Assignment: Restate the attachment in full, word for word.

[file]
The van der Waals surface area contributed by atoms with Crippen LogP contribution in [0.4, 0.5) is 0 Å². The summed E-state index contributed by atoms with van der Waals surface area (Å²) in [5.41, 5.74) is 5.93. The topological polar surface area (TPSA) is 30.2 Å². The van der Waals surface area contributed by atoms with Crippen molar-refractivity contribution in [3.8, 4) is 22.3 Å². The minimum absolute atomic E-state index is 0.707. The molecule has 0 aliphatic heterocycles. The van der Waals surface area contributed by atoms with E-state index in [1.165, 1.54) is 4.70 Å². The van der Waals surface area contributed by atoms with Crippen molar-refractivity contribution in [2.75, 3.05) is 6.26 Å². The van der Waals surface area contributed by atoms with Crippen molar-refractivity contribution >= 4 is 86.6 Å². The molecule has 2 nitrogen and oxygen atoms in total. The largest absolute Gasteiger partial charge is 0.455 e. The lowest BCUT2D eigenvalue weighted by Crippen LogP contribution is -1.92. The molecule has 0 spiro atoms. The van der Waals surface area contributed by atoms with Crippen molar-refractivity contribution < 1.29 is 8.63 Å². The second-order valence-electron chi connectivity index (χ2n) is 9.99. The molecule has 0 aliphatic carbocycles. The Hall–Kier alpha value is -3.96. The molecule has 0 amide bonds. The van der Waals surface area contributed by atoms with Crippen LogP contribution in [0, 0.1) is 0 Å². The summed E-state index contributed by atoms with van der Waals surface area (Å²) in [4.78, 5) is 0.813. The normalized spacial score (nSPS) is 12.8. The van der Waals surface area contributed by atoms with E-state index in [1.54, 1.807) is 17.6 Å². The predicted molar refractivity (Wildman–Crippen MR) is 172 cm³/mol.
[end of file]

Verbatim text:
The van der Waals surface area contributed by atoms with Crippen LogP contribution in [0.4, 0.5) is 0 Å². The summed E-state index contributed by atoms with van der Waals surface area (Å²) in [5.41, 5.74) is 5.93. The topological polar surface area (TPSA) is 30.2 Å². The van der Waals surface area contributed by atoms with Crippen molar-refractivity contribution in [3.8, 4) is 22.3 Å². The minimum absolute atomic E-state index is 0.707. The molecule has 0 aliphatic heterocycles. The van der Waals surface area contributed by atoms with E-state index in [1.165, 1.54) is 4.70 Å². The van der Waals surface area contributed by atoms with Crippen molar-refractivity contribution in [2.75, 3.05) is 6.26 Å². The van der Waals surface area contributed by atoms with Crippen molar-refractivity contribution >= 4 is 86.6 Å². The molecule has 2 nitrogen and oxygen atoms in total. The largest absolute Gasteiger partial charge is 0.455 e. The lowest BCUT2D eigenvalue weighted by Crippen LogP contribution is -1.92. The molecule has 0 spiro atoms. The van der Waals surface area contributed by atoms with Crippen molar-refractivity contribution < 1.29 is 8.63 Å². The second-order valence-electron chi connectivity index (χ2n) is 9.99. The molecule has 0 aliphatic carbocycles. The Hall–Kier alpha value is -3.96. The molecule has 0 amide bonds. The van der Waals surface area contributed by atoms with Crippen LogP contribution in [0, 0.1) is 0 Å². The summed E-state index contributed by atoms with van der Waals surface area (Å²) in [4.78, 5) is 0.813. The normalized spacial score (nSPS) is 12.8. The van der Waals surface area contributed by atoms with E-state index in [1.54, 1.807) is 17.6 Å². The predicted molar refractivity (Wildman–Crippen MR) is 172 cm³/mol.